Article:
How to Take Exceptional Photos of Birds

The robin has been announced as the most popular bird in the UK, according to the results of the Vote National Bird Campaign, beating both the blackbird and the barn owl for the honor.


Bird Photography

Details of the poll have had us thinking about the many types of birds which make their home in the UK. As great as these are to see in the open though, securing exceptional photos of them can be a difficult task.

Fortunately, these tips should help you to get the perfect snap every time:

1. Know your equipment…

Before you even begin to consider which type of bird you want to photograph, you should take the time to get accustomed to your camera.

If you need a new camera for the task, it is a good idea to opt for a digital SLR as they will make capturing a bird in flight easier.

The type of camera isn’t the only important aspect to consider though. To improve the quality of every photo you take, make sure that you have switched off the auto focus, auto flash and motor drive settings.

It is also wise to become accustomed to your camera’s f-stop setting, as well as its shutter speed. That way, you won’t need to fiddle about in your device’s settings menu, wasting the precious seconds that you have to get the perfect photo.

If possible, be sure to set your camera to continuous mode, as this will increase the chances of you capturing in-focus images. Plus, if you have opted for a DSLR it is very simple to delete any snaps that don’t satisfy your thirst for quality.

2. …And your setting

You should never head out with your camera expecting that wonderful scenes of nature will, quite literally, fly your way. Take some time to prepare in order to swing the odds of getting those amazing shots in your favor.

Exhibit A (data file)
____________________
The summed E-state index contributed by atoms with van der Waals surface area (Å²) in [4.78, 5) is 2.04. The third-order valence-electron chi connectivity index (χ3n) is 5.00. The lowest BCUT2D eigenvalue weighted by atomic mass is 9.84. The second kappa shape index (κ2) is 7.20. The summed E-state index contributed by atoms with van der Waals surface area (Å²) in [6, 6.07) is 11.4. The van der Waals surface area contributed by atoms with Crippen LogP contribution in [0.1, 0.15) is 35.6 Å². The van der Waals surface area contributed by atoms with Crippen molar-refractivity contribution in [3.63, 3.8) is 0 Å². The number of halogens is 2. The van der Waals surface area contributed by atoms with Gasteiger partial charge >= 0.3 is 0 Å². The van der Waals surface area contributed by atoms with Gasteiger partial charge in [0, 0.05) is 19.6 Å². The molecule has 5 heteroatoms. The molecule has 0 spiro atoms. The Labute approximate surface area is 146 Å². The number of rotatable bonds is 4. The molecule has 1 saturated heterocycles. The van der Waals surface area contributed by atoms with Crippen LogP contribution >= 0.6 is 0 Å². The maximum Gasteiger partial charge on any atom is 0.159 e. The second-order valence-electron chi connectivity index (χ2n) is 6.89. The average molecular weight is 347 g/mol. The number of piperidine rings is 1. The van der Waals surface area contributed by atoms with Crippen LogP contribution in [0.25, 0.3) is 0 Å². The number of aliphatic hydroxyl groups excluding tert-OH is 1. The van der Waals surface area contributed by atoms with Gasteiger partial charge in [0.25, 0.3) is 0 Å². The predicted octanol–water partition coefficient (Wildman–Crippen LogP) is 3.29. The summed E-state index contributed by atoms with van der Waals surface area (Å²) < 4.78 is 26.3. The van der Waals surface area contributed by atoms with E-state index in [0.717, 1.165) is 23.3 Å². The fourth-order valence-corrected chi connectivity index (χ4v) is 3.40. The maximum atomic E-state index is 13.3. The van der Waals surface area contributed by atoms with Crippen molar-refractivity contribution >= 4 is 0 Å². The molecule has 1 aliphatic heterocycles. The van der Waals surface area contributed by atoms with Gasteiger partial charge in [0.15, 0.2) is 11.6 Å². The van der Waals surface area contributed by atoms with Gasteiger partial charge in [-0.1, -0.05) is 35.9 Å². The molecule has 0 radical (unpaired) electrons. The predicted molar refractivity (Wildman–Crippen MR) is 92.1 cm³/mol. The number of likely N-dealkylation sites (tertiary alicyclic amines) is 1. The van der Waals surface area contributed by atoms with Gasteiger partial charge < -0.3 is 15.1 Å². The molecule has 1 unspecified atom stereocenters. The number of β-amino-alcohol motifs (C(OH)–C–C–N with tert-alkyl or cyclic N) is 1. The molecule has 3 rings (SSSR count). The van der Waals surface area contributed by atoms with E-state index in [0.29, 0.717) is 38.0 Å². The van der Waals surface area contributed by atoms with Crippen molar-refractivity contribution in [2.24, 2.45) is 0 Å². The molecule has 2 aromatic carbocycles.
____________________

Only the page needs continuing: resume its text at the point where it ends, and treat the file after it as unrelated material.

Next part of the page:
Once you have selected a location where the bird you want to photograph regularly visits, head along to the setting and study how it’s set up. Ask yourself the following questions:

• How does the sunlight reflect off flowers and plants throughout the day and does this ever have a detrimental effect on the quality of the photo?
• Where do birds usually flock to? Do they seem to opt for certain branches or have similar flight paths when exploring a setting?
• Is there any hiding spots near to the places where the birds flock, so that you can take an up-close photo without disturbing your target?

3. Pick the best time

Just like humans, birds have regular routines. In fact, many birds will be flying about early in the morning as they will be looking for the best sources of food for both themselves and their young — the early bird catches the worm isn’t just a saying.

It is a good idea to visit a potential location on numerous occasions to see if any patterns develop. It is very likely you will see that robin at around the same time every morning or that flock of blackbirds making a scene late in the afternoon no matter the day you choose.

4. Respect your target

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Regardless of how desperate you are to get that one-of-a-kind photo, you should always respect the bird and their habitat.

Never stray close to or upset a bird’s nest — you wouldn’t appreciate someone wandering into your home just because they wanted your photo. Furthermore, standing around a nest increases the possibility of the nest being spotted by predators.

Adopt a patient approach. Don’t try to play Mother Nature by forcing a bird out of its hiding spot; instead prepare to be at a spot for a while and have your camera ready for when that perfect photo opportunity develops.

If you aren’t successful in getting that outstanding shot despite your best efforts, call it a day and return to the scene at the next possible opportunity instead of trying in vain to miraculously stumble across a glorious scene of nature.

Do you have any remarkable photos of birds? Share your tips in the comments below so that others can repeat your success.

This article is courtesy of Clifton Cameras.

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3 Comments on "How to Take Exceptional Photos of Birds"

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Jay Long

Great advice; I especially liked the “respect your target” item. All and all, nice piece.

Anthony Rampersad

A good point to add would also be to know your target. If you spend some time observing some birds for instance you’d notice they’re very habitual and some even have routines. I’ve been trying to shoot hummingbirds for some time and noticed they re-visit the same plant roughly every 15 minutes or so. It makes the planning and preparations easier. Good article nonetheless.

Anthony Rampersad

Oops… Seems I missed the paragraph where you covered that 🙂

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